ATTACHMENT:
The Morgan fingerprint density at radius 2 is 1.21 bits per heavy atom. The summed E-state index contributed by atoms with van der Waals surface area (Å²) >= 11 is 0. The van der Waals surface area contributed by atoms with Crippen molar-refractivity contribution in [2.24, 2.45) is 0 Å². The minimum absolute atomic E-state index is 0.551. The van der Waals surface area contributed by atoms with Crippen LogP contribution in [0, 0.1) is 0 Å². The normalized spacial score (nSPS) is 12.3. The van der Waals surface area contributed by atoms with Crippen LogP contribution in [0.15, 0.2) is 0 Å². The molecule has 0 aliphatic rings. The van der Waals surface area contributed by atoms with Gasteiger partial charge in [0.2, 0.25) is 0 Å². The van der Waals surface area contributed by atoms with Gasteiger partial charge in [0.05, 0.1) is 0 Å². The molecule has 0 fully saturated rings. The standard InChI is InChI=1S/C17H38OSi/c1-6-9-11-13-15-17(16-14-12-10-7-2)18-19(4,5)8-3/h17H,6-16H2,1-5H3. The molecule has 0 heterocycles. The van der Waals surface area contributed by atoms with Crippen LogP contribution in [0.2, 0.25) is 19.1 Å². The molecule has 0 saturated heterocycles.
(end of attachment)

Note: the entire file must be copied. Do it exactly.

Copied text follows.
The Morgan fingerprint density at radius 2 is 1.21 bits per heavy atom. The summed E-state index contributed by atoms with van der Waals surface area (Å²) >= 11 is 0. The van der Waals surface area contributed by atoms with Crippen molar-refractivity contribution in [2.24, 2.45) is 0 Å². The minimum absolute atomic E-state index is 0.551. The van der Waals surface area contributed by atoms with Crippen LogP contribution in [0, 0.1) is 0 Å². The normalized spacial score (nSPS) is 12.3. The van der Waals surface area contributed by atoms with Crippen LogP contribution in [0.15, 0.2) is 0 Å². The molecule has 0 aliphatic rings. The van der Waals surface area contributed by atoms with Gasteiger partial charge in [0.2, 0.25) is 0 Å². The van der Waals surface area contributed by atoms with Gasteiger partial charge in [0.05, 0.1) is 0 Å². The molecule has 0 fully saturated rings. The standard InChI is InChI=1S/C17H38OSi/c1-6-9-11-13-15-17(16-14-12-10-7-2)18-19(4,5)8-3/h17H,6-16H2,1-5H3. The molecule has 0 heterocycles. The van der Waals surface area contributed by atoms with Crippen LogP contribution in [0.2, 0.25) is 19.1 Å². The molecule has 0 saturated heterocycles.